We know more about Technical Gadgets.
It’s far from a scientific sample, but I noticed a lot of people in my Twitter feed over the past few weeks lamenting a lack of thorough media coverage surrounding the political crisis in Egypt. Certainly, when the George Zimmerman trial reached its apex, one might have assumed things in Egypt had reached a peaceful resolution, given how little news could be found in the mainstream US media.
It turns out that media companies are pretty astute at knowing what their audiences want to see, even if it doesn’t jibe with the smaller but more vocal Twitterati. Turn on your local network news for five minutes and you’ll figure out the formula: If people aren’t interested in a given topic, the media doesn’t spend a lot of time trying to change our minds.
Egypt seems to have all the makings of a sensational news topic, with its mass protests, violence, and intrigue. But do Americans really care?
We surveyed over 2,000 US adults over the past few days to gauge how concerned they were about the crisis in Egypt. Here’s how they answered:
Over two-thirds of Americans have some degree of concern, with a full 30 percent characterizing themselves as Very Concerned. Thirty-two percent don’t seem to care at all. When we looked at demographics, we found that women were much more likely than men to be Very Concerned, as were people over age 45, and those with an advanced education.
This doesn’t tell us much, though, without comparing Egypt to other issues. So, we looked at 19 other issues we’ve studied using the exact same question format, like this one:
Most topics we follow on a daily basis (for our long-term tracking questions, we looked at results over the past 3 months), but a few issues were timely, like last December’s Fiscal Cliff. We included a mixture of both for contrast.
To develop a consistent “Concern Index,” we took the percentage of people who said “Very Concerned” and multiplied it by two, then added the percentage of people who said “Somewhat Concerned” (this did NOT take a Carnegie Mellon-trained data scientist). Based on this system, the crisis in Egypt would have a score of 98 ((30% x2) + 38%). Income inequality achieves a score of 115.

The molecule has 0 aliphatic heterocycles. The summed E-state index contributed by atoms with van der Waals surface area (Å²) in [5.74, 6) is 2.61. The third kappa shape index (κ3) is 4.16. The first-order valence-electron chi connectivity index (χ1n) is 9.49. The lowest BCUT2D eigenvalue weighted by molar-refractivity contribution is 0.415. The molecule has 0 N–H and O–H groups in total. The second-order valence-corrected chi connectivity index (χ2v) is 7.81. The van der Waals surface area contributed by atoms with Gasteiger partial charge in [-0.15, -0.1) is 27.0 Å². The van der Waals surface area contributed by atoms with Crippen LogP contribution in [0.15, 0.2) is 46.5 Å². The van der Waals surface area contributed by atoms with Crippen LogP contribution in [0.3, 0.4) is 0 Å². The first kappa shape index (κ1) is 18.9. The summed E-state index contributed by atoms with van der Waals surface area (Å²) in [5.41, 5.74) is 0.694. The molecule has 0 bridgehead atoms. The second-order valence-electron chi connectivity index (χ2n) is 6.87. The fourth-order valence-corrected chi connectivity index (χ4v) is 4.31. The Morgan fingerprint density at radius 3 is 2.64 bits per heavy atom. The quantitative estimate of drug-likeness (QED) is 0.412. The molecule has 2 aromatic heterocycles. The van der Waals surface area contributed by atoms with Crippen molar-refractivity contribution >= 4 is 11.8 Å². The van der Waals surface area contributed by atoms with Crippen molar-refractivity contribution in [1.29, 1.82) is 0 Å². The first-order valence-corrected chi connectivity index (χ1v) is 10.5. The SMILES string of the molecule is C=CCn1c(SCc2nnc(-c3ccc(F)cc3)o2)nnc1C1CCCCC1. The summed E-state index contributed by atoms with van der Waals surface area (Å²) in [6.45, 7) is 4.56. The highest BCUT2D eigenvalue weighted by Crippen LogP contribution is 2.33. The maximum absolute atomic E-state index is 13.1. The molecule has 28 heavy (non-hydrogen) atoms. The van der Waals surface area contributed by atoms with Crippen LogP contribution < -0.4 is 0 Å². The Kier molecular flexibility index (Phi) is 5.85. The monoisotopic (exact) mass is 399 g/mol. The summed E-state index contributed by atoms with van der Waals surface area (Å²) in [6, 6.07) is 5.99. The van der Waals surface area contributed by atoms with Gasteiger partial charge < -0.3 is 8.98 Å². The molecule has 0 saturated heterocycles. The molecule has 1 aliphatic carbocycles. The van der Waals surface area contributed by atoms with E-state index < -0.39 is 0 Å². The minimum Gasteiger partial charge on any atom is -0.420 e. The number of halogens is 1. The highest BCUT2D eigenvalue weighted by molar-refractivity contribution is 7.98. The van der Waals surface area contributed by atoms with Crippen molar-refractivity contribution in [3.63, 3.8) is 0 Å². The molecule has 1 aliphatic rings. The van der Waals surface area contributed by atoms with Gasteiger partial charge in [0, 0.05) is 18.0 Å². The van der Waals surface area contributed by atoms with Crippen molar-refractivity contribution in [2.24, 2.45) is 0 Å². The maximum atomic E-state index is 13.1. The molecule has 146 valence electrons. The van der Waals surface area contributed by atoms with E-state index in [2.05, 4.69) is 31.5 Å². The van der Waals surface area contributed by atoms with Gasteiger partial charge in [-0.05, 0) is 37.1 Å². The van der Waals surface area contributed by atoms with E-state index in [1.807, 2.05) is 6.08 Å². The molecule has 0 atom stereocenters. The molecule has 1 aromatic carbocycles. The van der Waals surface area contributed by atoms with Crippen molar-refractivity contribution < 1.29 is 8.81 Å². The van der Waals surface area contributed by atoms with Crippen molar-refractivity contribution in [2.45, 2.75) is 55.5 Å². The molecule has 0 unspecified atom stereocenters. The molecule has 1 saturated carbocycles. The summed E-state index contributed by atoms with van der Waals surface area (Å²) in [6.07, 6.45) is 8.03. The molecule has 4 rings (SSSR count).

Now let’s look at a litany of other issues to see how the crisis in Egypt compares:
Let’s first address the elephant in the room. No matter how we sliced our numbers, the public health implications of texting-while-driving (“TWD”) produced the highest concern score. These were all large samples sizes, over 5,000 respondents, reweighted to match the full US adult population. So we can’t argue with the numbers. TWD is a big deal to a lot of people.
The next items on the list should come as little surprise. Health Care and Public Education rank slightly above the Economy and Jobs, but within a thin margin of error. Consumer Privacy has surged in recent months, making it to #7 on the list, just behind Gas and Energy Prices.
It’s interesting to note that issues like last year’s Fiscal Cliff and Bullying in Schools rank so highly above Crime and Violence and Climate Change among the general population. Clearly, these numbers might be different among respondents across the socio-economic and ideological spectrum.
We don’t find the Crisis in Egypt until #17, ranking more highly than only Concussions in the NFL and last summer’s LIBOR interest rate scandal. These are niche topics, to say the least.
If the mainstream media is providing little coverage of the Eqypt dispute, they may know what they’re doing. Our data makes a pretty convincing case that most consumers are concerned more about issues that impact their everyday lives, like failing schools, out-of-control health care costs, tight job markets and, most importantly, that college kid in the car in front of them sending a text to his girlfriend.